Fact Friday - The History of the Internet - Velocity
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Fact Friday – The History of the Internet

Fact Friday – The History of the Internet

 

Ever wonder how the internet was formed? Read on.....

The internet is an informal term for the world-wide communication network of computers. It sends information quickly between computers around the world. It has millions of smaller domestic, academic, business, and government networks, which together carry many different kinds of information. The World Wide Web is one of its biggest services. It is used by a few billion people all over the world.

History

The internet was developed in the United States by the "United States Department of Defense Advanced Research Projects Agency" (DARPA). It was first connected in October, 1969,[1] and was called ARPANET. The World Wide Web was created at CERN in Switzerland in 1990 by a British (UK) man named Tim Berners-Lee.

Today, people can pay money to access the internet from internet service providers. Some services on the Internet cost nothing to use. Sometimes the people who offer these free services use advertising to make money from them. The alternative (other) name, "net" came from "inter(net)".

Services on the internet

The internet is used for many things, such as electronic mail, online chat, file transfer, and the interlinked web pages and other documents of the World Wide Web.

The most used service on the internet is the World Wide Web (which is also called the "Web"). The Web contains websites, including blogs and wikis like Wikipedia. Webpages on the internet can be seen and read by anyone (unless the page needs a password, or it is blocked).

The second biggest use of the internet is to send and receive e-mail. E-mail is private and goes from one user to another. Instant messaging (such as AIM or ICQ) is similar to email, but allows two or more people to chat to each other much faster.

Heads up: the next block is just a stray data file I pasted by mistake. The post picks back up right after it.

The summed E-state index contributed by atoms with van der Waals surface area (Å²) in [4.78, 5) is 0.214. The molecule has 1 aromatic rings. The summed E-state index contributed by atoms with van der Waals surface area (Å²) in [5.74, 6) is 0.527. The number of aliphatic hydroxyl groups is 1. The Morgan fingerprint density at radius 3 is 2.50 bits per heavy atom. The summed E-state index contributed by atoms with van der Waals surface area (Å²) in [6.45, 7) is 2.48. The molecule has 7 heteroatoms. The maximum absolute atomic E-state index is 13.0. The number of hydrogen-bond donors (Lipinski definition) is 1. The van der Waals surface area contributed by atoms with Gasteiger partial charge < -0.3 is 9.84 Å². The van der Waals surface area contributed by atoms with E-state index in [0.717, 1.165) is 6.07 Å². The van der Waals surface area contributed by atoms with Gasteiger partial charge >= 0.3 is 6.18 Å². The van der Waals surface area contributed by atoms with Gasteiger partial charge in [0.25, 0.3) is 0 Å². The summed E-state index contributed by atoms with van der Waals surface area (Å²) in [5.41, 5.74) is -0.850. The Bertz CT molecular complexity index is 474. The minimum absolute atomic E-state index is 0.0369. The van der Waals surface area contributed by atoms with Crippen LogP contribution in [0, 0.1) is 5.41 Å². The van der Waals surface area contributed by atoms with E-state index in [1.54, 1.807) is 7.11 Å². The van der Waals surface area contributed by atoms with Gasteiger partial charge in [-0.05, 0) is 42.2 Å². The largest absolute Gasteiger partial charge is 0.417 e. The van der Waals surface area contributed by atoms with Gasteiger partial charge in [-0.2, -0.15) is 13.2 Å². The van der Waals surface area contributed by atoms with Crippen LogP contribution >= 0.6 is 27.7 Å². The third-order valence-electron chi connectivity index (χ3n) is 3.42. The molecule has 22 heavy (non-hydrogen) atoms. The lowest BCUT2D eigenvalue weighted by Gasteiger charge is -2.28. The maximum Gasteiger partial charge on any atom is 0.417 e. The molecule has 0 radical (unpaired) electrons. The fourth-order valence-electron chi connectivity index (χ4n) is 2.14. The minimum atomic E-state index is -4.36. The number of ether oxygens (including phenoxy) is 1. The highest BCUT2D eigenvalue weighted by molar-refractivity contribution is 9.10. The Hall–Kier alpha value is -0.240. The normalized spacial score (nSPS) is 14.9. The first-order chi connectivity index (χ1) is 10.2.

Some governments think the Internet is a bad thing, and block all or part of it. For example, the Chinese government thinks that Wikipedia is bad. Many times no one in China can read it or add to it.[2] Some parents block parts of the internet they think are bad for children to see. Well-known examples of the whole internet being blocked are in North Korea[3] and Myanmar.

Dangers on the internet

The internet can also be a dangerous place. Information that people put on the internet is not always checked, and some may not be true. Some may even be harmful. Also, if someone sends information through the internet, sometimes other people can read it even when they are not supposed to. For example, Facebook has had some problems with privacy settings. A person can post information on a website, but this is often a bad idea unless the person is very sure of what they are doing. A good way to check for a secure website is to make sure the URL starts with https:// instead of http://, this means it is a secure site. (This only stops other people from reading what a user types. It does not mean the website is safe)